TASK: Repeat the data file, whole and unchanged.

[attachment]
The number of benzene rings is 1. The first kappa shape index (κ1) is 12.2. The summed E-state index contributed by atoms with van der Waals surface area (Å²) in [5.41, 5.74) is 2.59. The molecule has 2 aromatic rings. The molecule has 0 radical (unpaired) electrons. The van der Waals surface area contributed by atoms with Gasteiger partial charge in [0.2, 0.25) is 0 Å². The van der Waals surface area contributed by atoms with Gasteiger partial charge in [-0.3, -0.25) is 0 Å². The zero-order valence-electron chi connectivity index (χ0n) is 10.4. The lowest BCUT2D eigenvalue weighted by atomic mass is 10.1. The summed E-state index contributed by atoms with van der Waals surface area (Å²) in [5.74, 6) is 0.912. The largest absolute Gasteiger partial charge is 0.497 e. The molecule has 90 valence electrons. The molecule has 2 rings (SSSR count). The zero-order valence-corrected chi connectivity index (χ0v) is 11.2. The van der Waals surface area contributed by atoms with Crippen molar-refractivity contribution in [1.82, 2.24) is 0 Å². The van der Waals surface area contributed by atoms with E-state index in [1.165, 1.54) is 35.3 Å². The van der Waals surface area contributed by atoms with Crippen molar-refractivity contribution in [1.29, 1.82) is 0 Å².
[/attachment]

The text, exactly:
The number of benzene rings is 1. The first kappa shape index (κ1) is 12.2. The summed E-state index contributed by atoms with van der Waals surface area (Å²) in [5.41, 5.74) is 2.59. The molecule has 2 aromatic rings. The molecule has 0 radical (unpaired) electrons. The van der Waals surface area contributed by atoms with Gasteiger partial charge in [0.2, 0.25) is 0 Å². The van der Waals surface area contributed by atoms with Gasteiger partial charge in [-0.3, -0.25) is 0 Å². The zero-order valence-electron chi connectivity index (χ0n) is 10.4. The lowest BCUT2D eigenvalue weighted by atomic mass is 10.1. The summed E-state index contributed by atoms with van der Waals surface area (Å²) in [5.74, 6) is 0.912. The largest absolute Gasteiger partial charge is 0.497 e. The molecule has 90 valence electrons. The molecule has 2 rings (SSSR count). The zero-order valence-corrected chi connectivity index (χ0v) is 11.2. The van der Waals surface area contributed by atoms with Crippen molar-refractivity contribution in [1.82, 2.24) is 0 Å². The van der Waals surface area contributed by atoms with E-state index in [1.165, 1.54) is 35.3 Å². The van der Waals surface area contributed by atoms with Crippen molar-refractivity contribution in [1.29, 1.82) is 0 Å².